The Battle of Big Black River

May 17, 1863 – Major General Ulysses S. Grant’s Federals routed Confederates under Lieutenant General John C. Pemberton and sent them fleeing into the defenses outside Vicksburg.

After yesterday’s defeat at Champion’s Hill, Pemberton was backed against the Southern Mississippi Railroad crossing on the Big Black River, the last waterway separating Grant from Vicksburg. Pemberton had just two divisions; his third division under Major General William W. Loring had been cut off and forced to try joining with General Joseph E. Johnston’s Confederates to the north.

Pemberton sent Major General Carter L. Stevenson’s division, which had taken the brunt of yesterday’s fighting, across the river toward Vicksburg, 15 miles west. That left Brigadier General John S. Bowen’s division, whose 5,000 men were entrenched behind cotton bales east of the Big Black, with both flanks on the river.

The left flank guarding the railroad bridge was weakly held, but Pemberton expected Loring to rejoin him there, unaware that Loring had instead gone north. The troops were demoralized, and disgruntled conscripts held the important center of the line.

Grant’s XV Corps under Major General William T. Sherman had left Jackson last night, and now Grant directed those Federals to take Bridgeport, five miles upriver, and block any attempt by Pemberton or Johnston to join forces. Major General James B. McPherson’s XVII Corps remained on the Champion’s Hill battlefield to tend to the wounded and bury the dead.

Major General John A. McClernand’s XIII Corps moved forward to confront Bowen around 7 a.m. A brigade in McClernand’s corps, hoping to gain the glory that McPherson’s men had won yesterday, charged without orders and routed the vulnerable Confederate left. This broke the entire line.

Fighting at the Big Black | Image Credit: CivilWarDailyGazette.com

The rest of the Confederates rushed across the river; some drowned while trying to swim across. Two of Stevenson’s brigades tried covering the retreat, as Pemberton ordered the railroad bridge burned even before all his men crossed. The steamer Dot, which had been anchored sideways to serve as a second bridge, was also burned.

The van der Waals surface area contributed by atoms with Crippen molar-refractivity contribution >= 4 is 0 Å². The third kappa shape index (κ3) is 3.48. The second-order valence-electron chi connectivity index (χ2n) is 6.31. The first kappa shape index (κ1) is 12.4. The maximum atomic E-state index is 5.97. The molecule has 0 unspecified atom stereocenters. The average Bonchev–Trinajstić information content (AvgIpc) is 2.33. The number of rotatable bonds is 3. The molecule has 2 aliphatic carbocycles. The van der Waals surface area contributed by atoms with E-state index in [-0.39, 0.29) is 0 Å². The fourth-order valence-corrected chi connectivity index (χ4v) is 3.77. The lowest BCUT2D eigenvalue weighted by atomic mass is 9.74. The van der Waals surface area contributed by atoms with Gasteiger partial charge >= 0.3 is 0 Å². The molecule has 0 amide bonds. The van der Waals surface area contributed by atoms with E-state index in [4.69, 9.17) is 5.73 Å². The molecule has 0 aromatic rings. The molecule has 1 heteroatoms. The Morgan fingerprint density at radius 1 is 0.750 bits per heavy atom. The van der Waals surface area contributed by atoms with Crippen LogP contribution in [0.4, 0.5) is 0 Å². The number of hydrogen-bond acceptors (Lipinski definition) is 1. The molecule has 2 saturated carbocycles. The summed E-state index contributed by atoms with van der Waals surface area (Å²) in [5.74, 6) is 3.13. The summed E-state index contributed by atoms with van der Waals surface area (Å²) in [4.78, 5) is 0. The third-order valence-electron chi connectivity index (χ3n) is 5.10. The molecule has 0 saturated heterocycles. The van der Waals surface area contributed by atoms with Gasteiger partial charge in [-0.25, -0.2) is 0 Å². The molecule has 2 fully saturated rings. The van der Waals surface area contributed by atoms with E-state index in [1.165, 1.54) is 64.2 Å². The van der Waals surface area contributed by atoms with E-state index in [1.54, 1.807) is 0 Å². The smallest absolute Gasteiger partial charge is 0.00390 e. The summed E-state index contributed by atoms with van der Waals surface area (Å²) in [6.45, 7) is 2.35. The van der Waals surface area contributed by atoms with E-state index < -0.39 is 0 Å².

When Pemberton received word that Sherman was trying to outflank him to the north, he ordered his men to continue retreating all the way to Vicksburg’s defenses. Lieutenant Colonel James H. Wilson, heading the Federal corps of engineers, directed his men to use cotton bales and planks from nearby houses and barns to bridge the river and pursue the Confederates.

The Federals sustained just 279 casualties (39 killed, 237 wounded, and three missing), while Pemberton lost about 1,951 (200 killed or wounded, and 1,751 captured), along with 18 guns. He lost 5,500 men in two days. On the way to Vicksburg, Pemberton told an officer, “Just 30 years ago I began my cadetship at the U.S. Military Academy. Today, the same date, that career is ended in disaster and disgrace.”

In 17 days, Grant’s men had marched 180 miles, won five engagements, captured a Confederate state capital, drove one Confederate force away and demoralized another, and were now poised to seize their ultimate goal of Vicksburg. They had lost no guns or colors in what had become one of the most remarkable Federal campaigns of the war.

Vicksburg residents learned of the defeat on the Big Black late on the 17th, as Confederate soldiers began straggling into the city’s defenses. A woman wrote, “I shall never forget the woeful sight. Wan, hollow-eyed, ragged, footsore, bloody, the men limped along unarmed… humanity in the last throes of endurance.”

—–

References

Anderson, Nancy Scott; Anderson, Dwight, The Generals: Ulysses S. Grant and Robert E. Lee (New York: Vintage Books, 1987), p. 367; Angle, Paul M., A Pictorial History of the Civil War Years (New York: Doubleday, 1967), p. 128; Catton, Bruce, The American Heritage Picture History of the Civil War (New York: American Heritage Publishing Co., 1960), p. 317; CivilWarDailyGazette.com; Denney, Robert E., The Civil War Years: A Day-by-Day Chronicle (New York: Gramercy Books, 1992 [1998 edition]), p. 285-86; Foote, Shelby, The Civil War: A Narrative: Volume 2: Fredericksburg to Meridian (Vintage Civil War Library, Knopf Doubleday Publishing Group, Kindle Edition, 2011), p. 376-77; Fredriksen, John C., Civil War Almanac (New York: Checkmark Books, 2007), p. 298; Korn, Jerry, War on the Mississippi: Grant’s Vicksburg Campaign (Alexandria, VA: Time-Life Books, 1983), p. 122-25; Long, E.B. with Long, Barbara, The Civil War Day by Day (New York: Da Capo Press, Inc., 1971), p. 354; McPherson, James M., Battle Cry of Freedom: The Civil War Era (Oxford History of the United States Book 6, Oxford University Press, Kindle Edition, 1988), p. 630-32; Stanchak, John E., Historical Times Illustrated Encyclopedia of the Civil War (New York: Harper & Row, 1986, Patricia L. Faust ed.), p. 781-84

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